While prescription of the drug is illegal, researchers can, under strict controls, use marijuana experimentally, and recent evidence has confirmed what doctors thought over a century ago--that marijuana holds great promise for medical use. It has been found that THC can cause up to a 40 per cent reduction in interocular pressure, a cause of glaucoma and blindness. It is more effective than most drugs currently used for this purpose, and avoids the serious side effects that accompany use of conventional drugs.

Yet marijuana's medicinal uses are not limited to glaucoma. One of the most promising uses of the weed is the role it can play in soothing the often-severe side effects of chemotherapy for cancer patients. These side effects--vomiting, nausea, and loss of appetite--are sometimes so unbearable as to drive patients to less effective methods of treatment. Marijuana is very effective in controlling vomiting and nausea and in stimulating appetite, and it is thought that if doctors were allowed to prescribe the drug, it would be far more reliable than drugs currently available.

THC may also be useful in the treatment of asthma; inhalation of the drug dilates bronchial passages in the lungs. One problem with this treatment is that the smoke from marijuana cigarettes sometimes disturbs delicate lung tissue. For this reason, doctors are now considering the desirability of administering THC in aerosol form to asthma patients. Other uses have been recently suggested, though they require further study. Cannabis is an anti-convulsant which may be useful in treating epileptic attacks. It may be able to replace more dangerous drugs, such as barbiturates, in the treatment of insomnia. The drug's analgesic, preanesthetic, and antidepressant qualities show promise for treating alcoholics and in mitigating the effects of heroin withdrawal. Marijuana may be useful for relieving hangovers, and experimentally, direct application of THC has even caused an 82 per cent reduction in tumors in mice.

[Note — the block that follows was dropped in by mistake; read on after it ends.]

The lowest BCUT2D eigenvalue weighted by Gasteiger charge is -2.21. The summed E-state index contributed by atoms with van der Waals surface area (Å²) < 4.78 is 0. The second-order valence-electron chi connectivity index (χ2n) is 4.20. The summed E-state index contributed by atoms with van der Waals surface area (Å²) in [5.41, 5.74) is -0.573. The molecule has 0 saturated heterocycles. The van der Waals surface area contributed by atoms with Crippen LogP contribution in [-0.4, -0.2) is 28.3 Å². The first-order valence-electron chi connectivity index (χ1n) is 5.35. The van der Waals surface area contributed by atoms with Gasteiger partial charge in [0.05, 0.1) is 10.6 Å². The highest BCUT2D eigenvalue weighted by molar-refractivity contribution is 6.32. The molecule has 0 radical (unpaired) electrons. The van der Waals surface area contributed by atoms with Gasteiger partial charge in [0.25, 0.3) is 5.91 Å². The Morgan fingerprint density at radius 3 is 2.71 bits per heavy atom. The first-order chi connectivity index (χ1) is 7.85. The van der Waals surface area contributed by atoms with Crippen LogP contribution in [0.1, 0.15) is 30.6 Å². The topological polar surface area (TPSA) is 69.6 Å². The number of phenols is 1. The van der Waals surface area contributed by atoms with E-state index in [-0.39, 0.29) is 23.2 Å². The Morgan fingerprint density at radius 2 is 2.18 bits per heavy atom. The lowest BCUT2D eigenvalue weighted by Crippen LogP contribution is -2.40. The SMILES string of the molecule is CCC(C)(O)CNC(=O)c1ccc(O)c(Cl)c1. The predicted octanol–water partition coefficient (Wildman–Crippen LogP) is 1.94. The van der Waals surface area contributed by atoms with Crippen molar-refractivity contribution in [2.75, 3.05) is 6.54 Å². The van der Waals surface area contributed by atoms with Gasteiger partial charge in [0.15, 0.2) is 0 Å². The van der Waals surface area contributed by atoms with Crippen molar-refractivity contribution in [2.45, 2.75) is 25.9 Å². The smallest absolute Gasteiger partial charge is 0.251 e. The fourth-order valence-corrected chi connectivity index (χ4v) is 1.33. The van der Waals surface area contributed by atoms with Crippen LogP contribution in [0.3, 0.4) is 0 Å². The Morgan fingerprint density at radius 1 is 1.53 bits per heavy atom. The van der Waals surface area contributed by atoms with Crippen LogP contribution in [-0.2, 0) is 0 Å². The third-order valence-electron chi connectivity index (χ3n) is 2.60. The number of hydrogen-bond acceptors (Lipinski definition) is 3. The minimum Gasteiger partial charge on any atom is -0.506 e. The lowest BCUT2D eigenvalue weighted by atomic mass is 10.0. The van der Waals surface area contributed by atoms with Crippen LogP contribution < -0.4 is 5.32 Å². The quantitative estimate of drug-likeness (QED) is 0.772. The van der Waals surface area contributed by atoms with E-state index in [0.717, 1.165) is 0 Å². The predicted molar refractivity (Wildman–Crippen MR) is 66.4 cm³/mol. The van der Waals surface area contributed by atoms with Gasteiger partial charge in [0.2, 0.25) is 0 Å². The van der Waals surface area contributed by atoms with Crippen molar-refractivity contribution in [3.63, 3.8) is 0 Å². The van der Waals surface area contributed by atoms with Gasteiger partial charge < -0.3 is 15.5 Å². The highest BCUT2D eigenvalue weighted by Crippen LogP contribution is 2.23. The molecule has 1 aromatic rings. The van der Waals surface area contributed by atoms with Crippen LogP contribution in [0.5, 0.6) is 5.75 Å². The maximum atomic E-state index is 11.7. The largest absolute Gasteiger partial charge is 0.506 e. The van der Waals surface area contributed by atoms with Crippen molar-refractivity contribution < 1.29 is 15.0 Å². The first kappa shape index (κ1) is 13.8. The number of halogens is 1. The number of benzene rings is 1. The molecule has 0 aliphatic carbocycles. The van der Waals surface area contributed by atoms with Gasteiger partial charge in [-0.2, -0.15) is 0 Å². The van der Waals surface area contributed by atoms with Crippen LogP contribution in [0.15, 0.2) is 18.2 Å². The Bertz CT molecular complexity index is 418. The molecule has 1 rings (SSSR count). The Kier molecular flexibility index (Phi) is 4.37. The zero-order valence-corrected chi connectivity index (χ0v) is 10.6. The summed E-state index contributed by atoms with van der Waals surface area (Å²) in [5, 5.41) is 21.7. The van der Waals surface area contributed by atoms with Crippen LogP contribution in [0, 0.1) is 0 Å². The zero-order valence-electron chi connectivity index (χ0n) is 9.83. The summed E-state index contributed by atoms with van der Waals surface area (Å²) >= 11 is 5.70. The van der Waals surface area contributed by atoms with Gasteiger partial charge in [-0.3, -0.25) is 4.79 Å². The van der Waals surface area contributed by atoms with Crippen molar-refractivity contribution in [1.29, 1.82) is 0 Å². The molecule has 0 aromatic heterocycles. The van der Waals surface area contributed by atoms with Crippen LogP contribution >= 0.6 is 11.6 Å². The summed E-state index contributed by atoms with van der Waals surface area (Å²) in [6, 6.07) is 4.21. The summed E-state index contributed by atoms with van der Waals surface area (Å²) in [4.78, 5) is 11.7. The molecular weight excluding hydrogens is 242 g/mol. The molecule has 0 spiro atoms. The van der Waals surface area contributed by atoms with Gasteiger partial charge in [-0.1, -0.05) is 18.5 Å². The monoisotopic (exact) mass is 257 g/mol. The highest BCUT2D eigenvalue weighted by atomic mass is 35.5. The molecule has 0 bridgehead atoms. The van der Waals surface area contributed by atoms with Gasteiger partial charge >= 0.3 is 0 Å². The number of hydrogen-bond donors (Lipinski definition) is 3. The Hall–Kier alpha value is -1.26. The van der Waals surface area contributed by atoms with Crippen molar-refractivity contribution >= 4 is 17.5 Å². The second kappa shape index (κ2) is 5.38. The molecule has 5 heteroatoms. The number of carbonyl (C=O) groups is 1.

Yet, while science advances, patients are denied what may be an effective treatment for many human ills by the persistence of antediluvian notions of the drug's ill effects and of archaic legislation. Those who oppose allowing use of marijuana as a prescription drug point to numerous studies that have accused it of horrible side effects ranging from lowering hormone levels in males to damaging brain tissue. Many of these studies, though, are methodologically dubious; the political requirements of funding never take precedence over sound research technique. Generally, these studies use extremely high dosage levels to establish harmful effects. Few establish close matches between the control and test groups, and when abnormalities are found in the test group, it is not uncommon to find that the group's members, unlike those in the control group, had previously used other more powerful drugs. These experiments are seldom replicated. Moreover, several recent studies have found no deleterious effects in humans who have used potent forms of the drug (such as Jamaican ganja) for long periods of time. It has also been charged that the government drug bureaucracy has tried to repress reports that have found marijuana to be benign.

But even if there are legitimate grounds for doubting marijuana's safety, most experts agree that only chronic, heavy users are at risk. No one has suggested that occasional use is harmful, and even in forms of medical treatment which require long-term ingestion of cannabis, it should be up to the doctor to decide if the risks of the drug exceed its benefits. Especially in the case of cancer patients, marijuana may be the only way that acceptable treatment can be endured, and therefore any risks which marijuana may carry with it should be acceptable. Even HEW, in their 1975 report, concluded: "Like everything else (marijuana) should be used for its beneficial effects and avoided for its noxious aspects."

Besides, the main reason for even bothering to pass the Controlled Substances Act in the first place was to keep drugs out of the hand of those who might abuse them. This goal has obviously not been met: over twenty million Americans have tried marijuana, and thirteen million use it regularly. It is not likely that legalizing marijuana as a prescription drug would result in any significant increase in use among non-patients; those who want it now do not have much trouble obtaining it.

Even those who take the position that there is some legitimate purpose served by making criminals out of those who smoke marijuana should admit that the law has gone too far for too long, and that restrictions should be relaxed to allow marijuana to be prescribed when doctors feel that the symptoms call for it. Some day marijuana may reduce the suffering of many patients and even save the lives of others. This will not require a new medical breakthrough, but only a modest effort to overcome the vestiges of paranoia from another age.